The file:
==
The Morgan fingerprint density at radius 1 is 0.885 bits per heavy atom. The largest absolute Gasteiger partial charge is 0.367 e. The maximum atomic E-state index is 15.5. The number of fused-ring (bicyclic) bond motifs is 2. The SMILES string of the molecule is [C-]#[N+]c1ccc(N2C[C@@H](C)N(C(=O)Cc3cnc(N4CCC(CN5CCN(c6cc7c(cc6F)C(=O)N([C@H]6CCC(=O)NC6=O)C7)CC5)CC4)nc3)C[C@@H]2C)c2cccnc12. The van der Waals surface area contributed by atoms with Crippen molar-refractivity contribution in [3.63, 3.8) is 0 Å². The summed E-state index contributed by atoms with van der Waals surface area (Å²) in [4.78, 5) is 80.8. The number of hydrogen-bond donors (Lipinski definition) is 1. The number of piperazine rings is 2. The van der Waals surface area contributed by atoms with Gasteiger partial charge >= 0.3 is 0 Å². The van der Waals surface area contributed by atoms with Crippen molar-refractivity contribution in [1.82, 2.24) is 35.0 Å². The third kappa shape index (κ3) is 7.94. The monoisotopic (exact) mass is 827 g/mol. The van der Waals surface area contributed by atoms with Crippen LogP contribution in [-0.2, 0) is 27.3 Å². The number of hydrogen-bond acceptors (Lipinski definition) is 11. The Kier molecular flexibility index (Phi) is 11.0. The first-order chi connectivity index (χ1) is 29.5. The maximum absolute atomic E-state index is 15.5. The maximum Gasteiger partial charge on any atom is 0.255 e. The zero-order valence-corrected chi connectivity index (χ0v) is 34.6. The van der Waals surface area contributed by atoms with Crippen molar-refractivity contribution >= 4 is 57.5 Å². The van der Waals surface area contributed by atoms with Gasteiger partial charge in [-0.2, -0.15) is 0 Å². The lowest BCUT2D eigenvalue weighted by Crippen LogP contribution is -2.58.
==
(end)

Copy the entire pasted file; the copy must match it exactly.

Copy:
The Morgan fingerprint density at radius 1 is 0.885 bits per heavy atom. The largest absolute Gasteiger partial charge is 0.367 e. The maximum atomic E-state index is 15.5. The number of fused-ring (bicyclic) bond motifs is 2. The SMILES string of the molecule is [C-]#[N+]c1ccc(N2C[C@@H](C)N(C(=O)Cc3cnc(N4CCC(CN5CCN(c6cc7c(cc6F)C(=O)N([C@H]6CCC(=O)NC6=O)C7)CC5)CC4)nc3)C[C@@H]2C)c2cccnc12. The van der Waals surface area contributed by atoms with Crippen molar-refractivity contribution in [3.63, 3.8) is 0 Å². The summed E-state index contributed by atoms with van der Waals surface area (Å²) in [4.78, 5) is 80.8. The number of hydrogen-bond donors (Lipinski definition) is 1. The number of piperazine rings is 2. The van der Waals surface area contributed by atoms with Gasteiger partial charge >= 0.3 is 0 Å². The van der Waals surface area contributed by atoms with Crippen molar-refractivity contribution in [1.82, 2.24) is 35.0 Å². The third kappa shape index (κ3) is 7.94. The monoisotopic (exact) mass is 827 g/mol. The van der Waals surface area contributed by atoms with Crippen LogP contribution in [-0.2, 0) is 27.3 Å². The number of hydrogen-bond acceptors (Lipinski definition) is 11. The Kier molecular flexibility index (Phi) is 11.0. The first-order chi connectivity index (χ1) is 29.5. The maximum absolute atomic E-state index is 15.5. The maximum Gasteiger partial charge on any atom is 0.255 e. The zero-order valence-corrected chi connectivity index (χ0v) is 34.6. The van der Waals surface area contributed by atoms with Crippen molar-refractivity contribution >= 4 is 57.5 Å². The van der Waals surface area contributed by atoms with Gasteiger partial charge in [-0.2, -0.15) is 0 Å². The lowest BCUT2D eigenvalue weighted by Crippen LogP contribution is -2.58.